We were gratifed to learn Wednesday the U.S. Fish and Wildlife Service is withdrawing its proposal to list the sand dune lizard as an endangered species. Had the lizard been listed, it would have meant great hardship for area oil and gas businesses.
Considering how important oil and natural gas are to our state and national economies, we are in a constant state of exasperation at how there always seems to be government regulators determined to hinder the development of fossil fuel energy.
Every aspect of our society relies on the use of these resources. They make it possible for us to produce the food we all eat and transport it — along with all other manner of consumer goods — to our stores. They generate electricity to light our homes and run our appliances. Just about any activity we engage in at some point relies directly or indirectly on fossil fuels.
Frequently, it seems we are surrounded by those who would happily return our society to the days before automobiles, electric lights and homes which are kept comfortable with modern heating and air conditioning. While the energy industry shouldn’t be allowed to operate free of regulations and consequences for enviromental damage, it also should not be burdened with draconian measures which punish this indespensible sector of our economy and way of living.
Reaction to Wednesday’s announcement was swift and euphoric and came from many directions. This included several members of New Mexico’s congressional delegation.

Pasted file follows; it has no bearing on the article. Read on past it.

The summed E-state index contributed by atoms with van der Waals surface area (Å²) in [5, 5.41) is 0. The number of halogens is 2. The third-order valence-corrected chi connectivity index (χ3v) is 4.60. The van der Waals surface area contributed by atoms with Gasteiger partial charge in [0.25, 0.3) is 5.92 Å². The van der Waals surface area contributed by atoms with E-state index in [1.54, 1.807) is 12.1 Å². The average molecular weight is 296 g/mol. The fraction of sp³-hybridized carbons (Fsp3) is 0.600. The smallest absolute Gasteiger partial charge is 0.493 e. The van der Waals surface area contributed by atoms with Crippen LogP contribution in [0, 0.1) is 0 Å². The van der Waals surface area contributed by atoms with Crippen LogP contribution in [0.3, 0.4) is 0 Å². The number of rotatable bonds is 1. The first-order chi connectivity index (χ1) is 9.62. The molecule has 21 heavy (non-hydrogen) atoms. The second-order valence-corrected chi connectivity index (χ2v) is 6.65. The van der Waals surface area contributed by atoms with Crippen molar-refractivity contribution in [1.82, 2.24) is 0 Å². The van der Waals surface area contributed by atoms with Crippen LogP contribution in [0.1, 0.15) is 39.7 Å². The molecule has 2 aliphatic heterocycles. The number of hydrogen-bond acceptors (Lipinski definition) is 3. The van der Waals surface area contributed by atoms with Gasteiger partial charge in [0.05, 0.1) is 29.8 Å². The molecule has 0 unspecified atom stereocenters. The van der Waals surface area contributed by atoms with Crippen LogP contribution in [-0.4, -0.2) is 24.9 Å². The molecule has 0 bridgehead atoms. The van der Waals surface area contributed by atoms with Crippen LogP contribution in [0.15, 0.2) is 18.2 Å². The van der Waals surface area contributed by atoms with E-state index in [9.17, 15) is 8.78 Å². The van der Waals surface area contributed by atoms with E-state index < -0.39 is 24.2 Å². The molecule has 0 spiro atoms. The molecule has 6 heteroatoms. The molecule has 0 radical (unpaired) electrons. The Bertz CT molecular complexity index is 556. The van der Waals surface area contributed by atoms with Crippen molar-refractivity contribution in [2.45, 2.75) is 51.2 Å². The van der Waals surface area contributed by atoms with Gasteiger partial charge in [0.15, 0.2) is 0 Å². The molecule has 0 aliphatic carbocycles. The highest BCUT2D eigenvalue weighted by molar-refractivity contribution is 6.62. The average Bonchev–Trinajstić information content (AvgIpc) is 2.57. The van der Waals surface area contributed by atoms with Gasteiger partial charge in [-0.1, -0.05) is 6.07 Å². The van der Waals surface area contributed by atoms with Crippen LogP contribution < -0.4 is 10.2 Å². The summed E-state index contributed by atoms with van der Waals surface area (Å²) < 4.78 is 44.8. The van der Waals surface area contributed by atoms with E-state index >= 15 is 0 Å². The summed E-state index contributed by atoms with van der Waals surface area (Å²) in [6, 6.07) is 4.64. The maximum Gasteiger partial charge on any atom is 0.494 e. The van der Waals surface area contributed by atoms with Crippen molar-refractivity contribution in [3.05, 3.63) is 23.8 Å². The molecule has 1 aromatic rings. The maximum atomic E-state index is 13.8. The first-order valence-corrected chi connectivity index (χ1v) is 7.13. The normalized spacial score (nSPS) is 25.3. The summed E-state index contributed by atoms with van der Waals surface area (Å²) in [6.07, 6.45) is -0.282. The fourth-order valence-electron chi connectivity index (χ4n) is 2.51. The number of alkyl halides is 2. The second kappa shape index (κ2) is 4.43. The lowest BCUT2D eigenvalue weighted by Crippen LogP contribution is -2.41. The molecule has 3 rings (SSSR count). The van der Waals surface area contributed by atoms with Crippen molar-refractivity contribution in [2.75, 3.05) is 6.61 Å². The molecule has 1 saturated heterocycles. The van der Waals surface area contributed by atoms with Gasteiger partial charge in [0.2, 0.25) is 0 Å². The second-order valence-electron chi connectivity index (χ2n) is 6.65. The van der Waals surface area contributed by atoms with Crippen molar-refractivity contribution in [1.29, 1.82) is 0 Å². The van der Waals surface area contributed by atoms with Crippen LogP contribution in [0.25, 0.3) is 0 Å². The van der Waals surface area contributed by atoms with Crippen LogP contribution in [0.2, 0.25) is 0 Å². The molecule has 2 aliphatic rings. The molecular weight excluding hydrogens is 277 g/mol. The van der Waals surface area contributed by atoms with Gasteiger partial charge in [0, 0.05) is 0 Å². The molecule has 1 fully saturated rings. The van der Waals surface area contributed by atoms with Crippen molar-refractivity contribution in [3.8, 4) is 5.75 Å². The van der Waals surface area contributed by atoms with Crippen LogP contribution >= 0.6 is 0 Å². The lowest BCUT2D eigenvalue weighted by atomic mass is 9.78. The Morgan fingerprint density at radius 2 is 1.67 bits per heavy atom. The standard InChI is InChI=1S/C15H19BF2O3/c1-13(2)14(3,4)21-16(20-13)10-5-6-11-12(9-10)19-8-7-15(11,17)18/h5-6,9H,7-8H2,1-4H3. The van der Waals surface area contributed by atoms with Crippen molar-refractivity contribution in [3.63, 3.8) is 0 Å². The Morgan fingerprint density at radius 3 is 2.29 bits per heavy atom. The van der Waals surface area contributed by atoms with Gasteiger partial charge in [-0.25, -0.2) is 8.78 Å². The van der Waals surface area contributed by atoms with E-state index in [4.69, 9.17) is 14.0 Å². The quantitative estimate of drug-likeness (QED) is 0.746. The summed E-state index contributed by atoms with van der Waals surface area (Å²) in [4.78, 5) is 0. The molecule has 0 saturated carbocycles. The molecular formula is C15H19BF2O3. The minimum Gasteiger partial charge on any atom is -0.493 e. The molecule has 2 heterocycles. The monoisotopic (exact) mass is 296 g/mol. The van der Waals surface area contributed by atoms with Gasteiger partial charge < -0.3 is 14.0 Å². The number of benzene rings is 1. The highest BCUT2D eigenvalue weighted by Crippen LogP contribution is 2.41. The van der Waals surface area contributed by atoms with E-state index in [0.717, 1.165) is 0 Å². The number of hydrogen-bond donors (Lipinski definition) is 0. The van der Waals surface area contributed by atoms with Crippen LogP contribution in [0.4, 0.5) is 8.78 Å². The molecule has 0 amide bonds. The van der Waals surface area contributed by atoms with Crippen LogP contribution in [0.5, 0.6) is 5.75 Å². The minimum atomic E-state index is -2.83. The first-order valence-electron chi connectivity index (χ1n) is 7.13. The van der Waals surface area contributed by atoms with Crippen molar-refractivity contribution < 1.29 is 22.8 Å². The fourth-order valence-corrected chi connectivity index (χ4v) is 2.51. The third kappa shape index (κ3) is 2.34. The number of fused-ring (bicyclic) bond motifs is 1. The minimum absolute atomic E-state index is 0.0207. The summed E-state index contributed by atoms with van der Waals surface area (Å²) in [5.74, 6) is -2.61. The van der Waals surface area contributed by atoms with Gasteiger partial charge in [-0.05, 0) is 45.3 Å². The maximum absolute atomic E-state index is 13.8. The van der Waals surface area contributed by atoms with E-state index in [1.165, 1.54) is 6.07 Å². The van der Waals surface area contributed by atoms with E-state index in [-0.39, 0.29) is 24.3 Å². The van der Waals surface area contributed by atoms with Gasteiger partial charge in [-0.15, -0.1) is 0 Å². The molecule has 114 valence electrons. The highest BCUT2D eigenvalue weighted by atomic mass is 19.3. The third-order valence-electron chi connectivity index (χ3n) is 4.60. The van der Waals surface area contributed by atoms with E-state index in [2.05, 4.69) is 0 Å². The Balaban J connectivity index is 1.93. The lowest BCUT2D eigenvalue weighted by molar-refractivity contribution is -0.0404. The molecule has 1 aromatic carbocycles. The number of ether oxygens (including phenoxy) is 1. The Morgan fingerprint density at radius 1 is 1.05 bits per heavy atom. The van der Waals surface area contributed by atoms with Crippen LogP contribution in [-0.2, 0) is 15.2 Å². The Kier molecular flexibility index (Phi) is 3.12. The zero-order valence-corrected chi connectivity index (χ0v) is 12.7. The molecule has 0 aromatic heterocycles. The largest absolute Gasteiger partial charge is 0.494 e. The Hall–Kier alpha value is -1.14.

“This is a great example of how voluntary cooperative agreements are being used to help protect a habitat and a species, while allowing oil and gas development to continue in southeastern New Mexico,” said Sen. Jeff Bingaman. “I hope this process can serve as a model for the future.”
“Today’s decision is unprecedented in the history of the Endangered Species Act and represents a potential breakthrough in maximizing ecosystem preservation and minimizing conflict,” said Sen. Tom Udall. “It’s the result of months of collaboration and serves as a testament to the positive efforts of New Mexico land agencies, ranchers and oil and gas producers who reached a compact that simultaneously protects the local economy and the lizard.”
“For nearly two years, New Mexicans have fought against the unnecessary listing of the lizard,” said Rep. Steve Pearce. “They have demanded that the government base its decision on accurate science and the local protections already in place to conserve the lizard. While it was a long and emotional process, in the end, Washington listened, and the lizard will not be listed. This is a huge victory for the people who have tirelessly fought to save regional jobs and our way of life.”
Making more changes to accommodate the lizard would have been yet another expense heaped upon what is already an overregulated industry. We agree that fossil fuel development needs to be done with an eye toward doing the minimal amount of harm to the environment. However, considering the importance of these resources, regulations need to be balanced with the acknowledgement that our economy would come to a standstill without fossil fuels.
We feel no ill will toward the sand dune lizard, but the needs of our own species should be paramount.